Social Kayfabe- Social Media and Pro Wrestling: For Better or Worse

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For the the last 35 years, pro wrestling has been a media driven powerhouse.

But …

The same media that has, since 1984, pushed this form of sports entertainment to best-in-the-world status, also has deemed it – at times — as “taboo.”

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Today, pro wrestling is once again on the brink of being ostracized creatively, and even worse, permanently. Pro wrestling “fans” have drastically changed since days past, we, as fans, could literally feel honest fear when The Road Warriors’ music blared. Or how about that feeling of unmitigated disgust and jealousy for the lifestyle that only the Nature Boy knew as reality? Who can forget poor Bruiser Brody’s murder and his case being thrown out because that man made everything just too damn real? Or the most memorable of them all, who can remember reaching out and touching the outstretched fingertips of the American Dream?

I am not obsessed with feelings of the past; those territories are long dead. Since their demise, the WWE has stricken the verbiage “Wrestling” from the English language.  That’s okay with me because change also ushered in the Attitude Era and the Monday Night Wars.

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Remaining edgy and wild, there was still that feeling of realism. We, the fans, know the predetermined nature of the sport and it doesn’t matter at all. It never used to matter; the feeling was always there mostly because we wanted that feeling there.  When “Stone Cold” Steve Austin pulled the old switcheroo with Bret “The Hitman” Hart, that feeling of realism was at its peak with a newer generation of sports entertainment fans — the cycle was continuing and flourishing.

Sure, it was still a lot different than the days when Fritz Von Erich ran the entire state of Texas, but still even so many years later, the fans know, at that time, Austin, billed from Victoria in the Lone Star State, the could have won the presidency.  Why?  Because of a feeling, a feeling of so badly wanting something to be real that you, yourself, in your heart and mind allowed it to be real.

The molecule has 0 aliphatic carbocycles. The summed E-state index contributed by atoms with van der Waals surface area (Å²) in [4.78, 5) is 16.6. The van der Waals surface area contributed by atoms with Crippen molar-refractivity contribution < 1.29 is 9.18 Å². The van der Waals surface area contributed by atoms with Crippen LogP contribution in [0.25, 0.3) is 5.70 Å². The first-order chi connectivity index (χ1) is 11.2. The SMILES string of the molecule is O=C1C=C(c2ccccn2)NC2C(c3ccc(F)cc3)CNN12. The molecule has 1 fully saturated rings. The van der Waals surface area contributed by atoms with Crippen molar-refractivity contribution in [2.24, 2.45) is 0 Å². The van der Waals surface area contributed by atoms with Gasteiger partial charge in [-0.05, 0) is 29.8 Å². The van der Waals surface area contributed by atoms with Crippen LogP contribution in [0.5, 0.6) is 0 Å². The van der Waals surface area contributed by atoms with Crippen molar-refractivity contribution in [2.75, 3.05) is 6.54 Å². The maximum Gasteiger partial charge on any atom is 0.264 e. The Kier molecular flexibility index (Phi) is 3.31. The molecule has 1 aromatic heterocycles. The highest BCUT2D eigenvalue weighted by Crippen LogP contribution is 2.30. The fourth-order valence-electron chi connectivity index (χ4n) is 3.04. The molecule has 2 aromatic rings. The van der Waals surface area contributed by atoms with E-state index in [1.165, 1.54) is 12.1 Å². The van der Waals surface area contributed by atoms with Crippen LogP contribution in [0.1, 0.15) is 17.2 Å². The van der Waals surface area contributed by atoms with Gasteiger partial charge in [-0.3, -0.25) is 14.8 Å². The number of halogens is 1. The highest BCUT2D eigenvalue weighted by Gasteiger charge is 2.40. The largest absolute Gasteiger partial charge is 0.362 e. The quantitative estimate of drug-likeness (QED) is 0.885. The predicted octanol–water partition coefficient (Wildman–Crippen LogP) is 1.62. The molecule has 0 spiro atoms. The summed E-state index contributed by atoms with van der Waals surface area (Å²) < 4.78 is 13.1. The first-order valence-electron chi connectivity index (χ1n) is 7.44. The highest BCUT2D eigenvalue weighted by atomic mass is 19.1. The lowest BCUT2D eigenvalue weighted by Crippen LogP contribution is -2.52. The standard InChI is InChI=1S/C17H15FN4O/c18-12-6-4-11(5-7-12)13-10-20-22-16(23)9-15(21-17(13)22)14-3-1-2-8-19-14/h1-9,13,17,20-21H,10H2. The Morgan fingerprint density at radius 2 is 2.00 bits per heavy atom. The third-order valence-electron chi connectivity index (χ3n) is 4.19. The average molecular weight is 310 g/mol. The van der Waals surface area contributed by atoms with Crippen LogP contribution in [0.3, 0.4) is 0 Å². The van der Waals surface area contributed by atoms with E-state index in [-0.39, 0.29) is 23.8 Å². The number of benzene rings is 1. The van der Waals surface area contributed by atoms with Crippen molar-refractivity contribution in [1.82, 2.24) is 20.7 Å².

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Now we are gleefully welcoming in the Social Kayfabe era for pro wrestling. The world in 2019 has a new heartbeat, an algorithm actually, informing us that, if Social Kayfabe isn’t something you are willing to partake, there’s the door. In 2019, it is what drives everyone on the planet: normal people, famous people, politicians, the leader of the free world, and yes, even sports rntertainers. It is what they are passionate about in this day and age — not only is Social Kayfabe killing wrestling rapidly, it’s actually also its driving force. How is that for the most devious of double-edged swords of all time, the hand that is currently feeding the WWE, AEW, ROH, etc., is the same hand that could be responsible for the pro wrestling’s downfall.

The Inability To Just Watch

How many Monday morning bookers do you personally know that host a podcast? Five or maybe six hundred sound about right? While I do realize that maybe a gross exaggeration, the point remains the same. Everyone watching the WWE today believe they can currently do it better than the WWE does it. Don’t fret though, we are in luck because they all have a podcast! Sometimes weekly, nightly, hour long or even longer “shows” Inform us how much better they can run the WWE than Vincent Kennedy McMahon and his hoard of minions can.

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A voice for the voiceless is what they say; well, what if those voices don’t deserve to be heard? A platform for fans to express their talents and opinions sounds great, doesn’t it? What if you could bottle up all the negative feelings associated with pro wrestling and mix it with this overwhelming sense of entitlement? That, my friends, is a wrestling podcast; you would figure something this toxic would be a clear foreshadowing of things to come and it could be easily stifled or even ignored, which, in most instances, podcasts are. Seems simple enough, don’t mix the worlds, don’t allow the real world to seep into the world of suspended belief that was pro wrestling.  Too late, it’s done.

Have we fans destroyed the fantasy world that we created for ourselves by taking it too seriously? An oxymoron indeed.